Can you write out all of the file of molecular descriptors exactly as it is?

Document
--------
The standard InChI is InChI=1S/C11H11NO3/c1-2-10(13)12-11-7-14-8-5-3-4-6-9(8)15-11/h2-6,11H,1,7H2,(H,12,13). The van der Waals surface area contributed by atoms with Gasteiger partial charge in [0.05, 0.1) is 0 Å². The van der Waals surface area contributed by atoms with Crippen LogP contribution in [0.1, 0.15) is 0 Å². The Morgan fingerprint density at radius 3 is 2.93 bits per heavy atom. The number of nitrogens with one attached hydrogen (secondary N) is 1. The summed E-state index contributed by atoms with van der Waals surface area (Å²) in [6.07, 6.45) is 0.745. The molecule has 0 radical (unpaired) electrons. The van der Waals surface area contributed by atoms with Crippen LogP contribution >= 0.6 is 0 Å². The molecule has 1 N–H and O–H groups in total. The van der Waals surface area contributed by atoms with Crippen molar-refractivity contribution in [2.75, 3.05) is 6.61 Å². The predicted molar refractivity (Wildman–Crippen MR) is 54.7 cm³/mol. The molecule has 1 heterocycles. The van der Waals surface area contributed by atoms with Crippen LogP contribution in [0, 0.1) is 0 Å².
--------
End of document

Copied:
The standard InChI is InChI=1S/C11H11NO3/c1-2-10(13)12-11-7-14-8-5-3-4-6-9(8)15-11/h2-6,11H,1,7H2,(H,12,13). The van der Waals surface area contributed by atoms with Gasteiger partial charge in [0.05, 0.1) is 0 Å². The van der Waals surface area contributed by atoms with Crippen LogP contribution in [0.1, 0.15) is 0 Å². The Morgan fingerprint density at radius 3 is 2.93 bits per heavy atom. The number of nitrogens with one attached hydrogen (secondary N) is 1. The summed E-state index contributed by atoms with van der Waals surface area (Å²) in [6.07, 6.45) is 0.745. The molecule has 0 radical (unpaired) electrons. The van der Waals surface area contributed by atoms with Crippen LogP contribution >= 0.6 is 0 Å². The molecule has 1 N–H and O–H groups in total. The van der Waals surface area contributed by atoms with Crippen molar-refractivity contribution in [2.75, 3.05) is 6.61 Å². The predicted molar refractivity (Wildman–Crippen MR) is 54.7 cm³/mol. The molecule has 1 heterocycles. The van der Waals surface area contributed by atoms with Crippen LogP contribution in [0, 0.1) is 0 Å².